244 articles from THURSDAY 2.4.2020

Spacewatch: Nasa SunRise mission to study solar storms

Sun Radio Interferometer Space Experiment aims to pinpoint places where giant particle storms are launched into spaceNasa has selected a new mission that will study how space weather forms on the sun and launches radiation storms into space.Called the Sun Radio Interferometer Space Experiment (SunRISE), the mission consists of six small CubeSats that will provide three dimensional maps of solar...

Lockdown was supposed to be an introvert’s paradise. It’s not.

This was supposed to be the moment for introverts—the disaster preppers of our new, covid-ravaged social lives. Those who cherished their time alone at home were already experts at voluntary self-isolation. Once, backing out of happy hour at a bar to read a book made you a bad friend. Now it’s patriotic.  In a TikTok from early March with 1.8 million views, an introvert watches...

Gut communicates with the entire brain through cross-talking neurons

You know that feeling in your gut? We think of it as an innate intuition that sparks deep in the belly and helps guide our actions, if we let it. It's also a metaphor for what scientists call the 'gut-brain axis,' a biological reality in which the gut and its microbial inhabitants send signals to the brain, and vice versa.

Royal Mail staff 'lack sufficient protection' from coronavirus

Communication Workers Union estimates half of sorting offices have insufficient PPE and sanitiserMany Royal Mail sorting offices are not providing workers with sufficient protection from coronavirus infection, according to a trade union, which argues that some depots should close until staff are safe.The Communication Workers Union (CWU), which represents thousands of postal workers, told members...

NHS call on PM to ensure test centres are conveniently located

Concern that centres were too far from both work or home for those working in LondonCoronavirus – latest updatesSee all our coronavirus coverageNHS staff have called on Boris Johnson to ensure the new coronavirus testing centres are located conveniently for health workers and not in out of town sites such as Ikea car parks.Drive-in test centres for nurses and doctors were opened this week in...

A new way to fine-tune exotic materials: Thin, stretch and clamp

One way to change the properties of a material is to stretch it just a wee bit, so its atoms are farther apart but the bonds between them don't break. This extra distance affects the behavior of electrons, which determine whether the material is an insulator or a conductor of electricity, for instance.

Small laboratories join coronavirus testing effort after 'precious time wasted'

After initially pursuing a centralised policy, the government has now switched to a ‘Dunkirk-style’ effort utilising smaller research unitsCoronavirus – latest updatesSee all our coronavirus coverageScientists have complained that “precious time has been wasted” before the implementation of the government’s new, Dunkirk-style approach to boost Covid-19 testing.In the past week, the...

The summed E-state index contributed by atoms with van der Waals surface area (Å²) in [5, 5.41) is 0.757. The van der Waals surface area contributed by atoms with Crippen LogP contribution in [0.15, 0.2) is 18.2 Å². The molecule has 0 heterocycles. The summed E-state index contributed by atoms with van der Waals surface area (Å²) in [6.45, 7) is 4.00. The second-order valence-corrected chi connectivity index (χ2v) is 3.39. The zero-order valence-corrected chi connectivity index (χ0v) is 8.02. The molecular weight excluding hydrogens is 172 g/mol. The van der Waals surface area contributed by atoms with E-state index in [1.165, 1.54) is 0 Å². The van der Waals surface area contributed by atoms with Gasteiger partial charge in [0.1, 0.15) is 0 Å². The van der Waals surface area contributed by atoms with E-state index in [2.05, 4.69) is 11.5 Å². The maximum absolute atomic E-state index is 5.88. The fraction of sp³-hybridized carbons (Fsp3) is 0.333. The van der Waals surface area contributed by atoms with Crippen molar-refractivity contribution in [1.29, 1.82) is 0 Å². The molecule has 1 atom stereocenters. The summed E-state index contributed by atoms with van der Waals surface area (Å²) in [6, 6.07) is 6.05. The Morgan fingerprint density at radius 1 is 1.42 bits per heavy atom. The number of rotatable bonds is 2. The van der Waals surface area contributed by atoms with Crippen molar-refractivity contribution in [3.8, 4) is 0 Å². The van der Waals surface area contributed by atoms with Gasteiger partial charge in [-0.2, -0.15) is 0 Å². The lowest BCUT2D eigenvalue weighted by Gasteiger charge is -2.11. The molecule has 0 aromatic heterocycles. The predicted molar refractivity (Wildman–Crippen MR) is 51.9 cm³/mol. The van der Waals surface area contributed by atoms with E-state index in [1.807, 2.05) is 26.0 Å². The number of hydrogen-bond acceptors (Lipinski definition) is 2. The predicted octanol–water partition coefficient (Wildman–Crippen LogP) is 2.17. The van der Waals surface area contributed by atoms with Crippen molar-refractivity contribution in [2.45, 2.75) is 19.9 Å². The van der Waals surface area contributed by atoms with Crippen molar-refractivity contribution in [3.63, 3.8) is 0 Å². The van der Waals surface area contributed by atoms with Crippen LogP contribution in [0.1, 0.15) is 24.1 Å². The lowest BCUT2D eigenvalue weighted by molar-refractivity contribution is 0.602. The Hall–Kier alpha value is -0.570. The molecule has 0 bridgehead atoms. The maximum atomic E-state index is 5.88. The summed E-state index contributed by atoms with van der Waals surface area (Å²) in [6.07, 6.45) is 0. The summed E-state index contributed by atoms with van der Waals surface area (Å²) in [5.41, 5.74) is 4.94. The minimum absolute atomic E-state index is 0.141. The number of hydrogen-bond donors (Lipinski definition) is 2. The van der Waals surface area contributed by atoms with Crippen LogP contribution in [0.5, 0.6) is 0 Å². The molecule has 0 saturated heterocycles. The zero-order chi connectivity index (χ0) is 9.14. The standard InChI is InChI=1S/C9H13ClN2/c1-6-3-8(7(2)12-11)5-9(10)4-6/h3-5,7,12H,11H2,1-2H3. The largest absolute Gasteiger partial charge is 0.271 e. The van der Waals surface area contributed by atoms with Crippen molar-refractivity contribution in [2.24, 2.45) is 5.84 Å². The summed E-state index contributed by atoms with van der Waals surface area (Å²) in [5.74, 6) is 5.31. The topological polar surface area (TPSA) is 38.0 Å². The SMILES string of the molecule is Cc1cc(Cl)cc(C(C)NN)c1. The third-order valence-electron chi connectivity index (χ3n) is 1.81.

Experiments lead to slip law for better forecasts of glacier speed, sea-level rise

Backed by experimental data from a laboratory machine that simulates the huge forces involved in glacier flow, glaciologists have written an equation that accounts for the motion of ice that rests on the soft, deformable ground underneath unusually fast-moving parts of ice sheets. Models using the equation -- a 'slip law' -- could better predict how quickly glaciers are sliding, how much ice...

COVID-19 vaccine candidate shows promise, research shows

Scientists have announced a potential vaccine against SARS-CoV-2, the new coronavirus causing the COVID-19 pandemic. When tested in mice, the vaccine -- delivered through a fingertip-sized patch -- produces antibodies specific to SARS-CoV-2 at quantities thought to be sufficient for neutralizing the virus.

3D reconstructions of individual nanoparticles

Want to find out how to design and build materials atom by atom? A new liquid phase electron microscopy will advance full control of nanoengineering. Whether a material catalyzes chemical reactions or impedes any molecular response is all about how its atoms are arranged. The ultimate goal of nanotechnology is centered around the ability to design and build materials atom by atom, thus allowing...

Turning cells into computers with protein logic gates

New artificial proteins have been created to function as molecular logic gates. Like their electronic counterparts in computers, these biochemical tools can be used to program the behavior of complex systems, such as gene regulation inside human T-cells. This new advance might improve the durability of future cell-based therapies.

The facial expressions of mice

Researchers have described different emotional facial expressions for mice. Similar to humans, the face of a mouse looks completely different when it tastes something sweet or bitter, or when it becomes anxious. With this new possibility to render the emotions of mice measurable, neurobiologists can now investigate the basic mechanisms of how emotions are generated and processed in the brain.

Smaller scale solutions needed for rapid progress towards emissions targets

Low-carbon technologies that are smaller scale, more affordable, and can be mass deployed are more likely to enable a faster transition to net-zero emissions, according to a new study. Innovations ranging from solar panels to electric bikes also have lower investment risks, greater potential for improvement in both cost and performance, and more scope for reducing energy demand -- key attributes...